Scott Walker supporters

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The HOG connection

David Davis, president and CEO of Menomonee Falls-based Securant Bank & Trust, got to know Walker about six years ago, when Davis was asked to take part in one of Walker’s motorcycle tours of the state, which Walker said he used to promote tourism in Milwaukee County. Since that time, Davis has accompanied Walker every year on his week-long motorcycle tours of the state.

“When you ride with people and live with them for a week, you learn a lot about them,” Davis said. “Over that period of time, we’ve developed a discussion based around politics and our values. We (both) pride ourselves in treating people the way we want to be treated. He does what’s right. I truly believe that he, more than anyone else I’ve met, does what he says he’s going to do. That’s what is of most importance to me.”

Walker’s passion for governing is similar to the passion most CEOs have, Davis said, which makes him the right choice for governor.

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“When I talk to him about what he’ll do and how he’ll do it – if you are a CEO or someone in charge – you’ll understand that people who are successful have embraced the passion for what they do,” Davis said. “Scott embodies that from top to bottom. He has the same passion about state government that many entrepreneurs have about their businesses.”

Fiscal conservative

Nancy Einhorn, co-owner and officer with Wauwatosa-based Einhorn & Associates Inc., said she and her husband, Stephen Einhorn, the president of the company, support Walker because of his commitments to lower taxes and control state spending.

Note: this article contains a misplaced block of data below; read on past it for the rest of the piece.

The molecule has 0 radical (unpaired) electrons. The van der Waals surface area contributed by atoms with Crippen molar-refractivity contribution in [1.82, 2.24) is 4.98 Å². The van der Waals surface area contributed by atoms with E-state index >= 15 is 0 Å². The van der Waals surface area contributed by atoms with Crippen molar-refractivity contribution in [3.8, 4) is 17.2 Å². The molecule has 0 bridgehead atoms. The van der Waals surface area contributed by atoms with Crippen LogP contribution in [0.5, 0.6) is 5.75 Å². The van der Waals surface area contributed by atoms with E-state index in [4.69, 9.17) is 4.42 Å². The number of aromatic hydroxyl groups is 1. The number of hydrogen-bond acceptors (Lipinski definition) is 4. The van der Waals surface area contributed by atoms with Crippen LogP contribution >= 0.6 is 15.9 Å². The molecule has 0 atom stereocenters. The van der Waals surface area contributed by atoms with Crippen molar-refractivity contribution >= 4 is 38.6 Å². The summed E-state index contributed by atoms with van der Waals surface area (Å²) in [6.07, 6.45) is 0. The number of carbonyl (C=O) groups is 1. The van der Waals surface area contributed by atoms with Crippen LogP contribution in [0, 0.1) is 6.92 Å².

“We believe that his values and actions as (Milwaukee) County executive are more in line with the things we believe in,” she said. “He’s done his best to control spending and keep taxes low, and come up with ideas for fixing the things that are wrong with the county and the state.”

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Walker’s position on transportation issues, including the proposed high-speed train between Milwaukee and Madison, also are important, Nancy Einhorn said.

“He’ll do all he can to not have $1 billion spent on that train,” she said. “It’s important to have roads and buses and things like that work well. We believe he will do his best on that.”

A friend of business

As governor, Walker will create a more business-friendly environment, said Rob McIntyre, president of the Waukesha branch of The Horton Group.

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“Walker is better for business because he will create an environment that is more business friendly – with lower taxes and less government spending,” McIntyre said. “He’ll be more helpful to industry. Where he’ll be helpful is his willingness to meet with businesses and help them when they’re having difficulty.”

As governor, Walker also will work against combined reporting, federal health care initiatives and more strict environmental policies, McIntyre said.

“The general mood of businesses today is that there are so many unknowns about the future and so many hidden and unexpected new costs, they’re sitting on the sidelines on their cash, not hiring and not buying new machinery,” he said. “That lack of confidence is hurting our economy. Conservative, business-minded candidates should predominate in the win column (this November). I believe that will be a move back toward a more business-friendly environment.”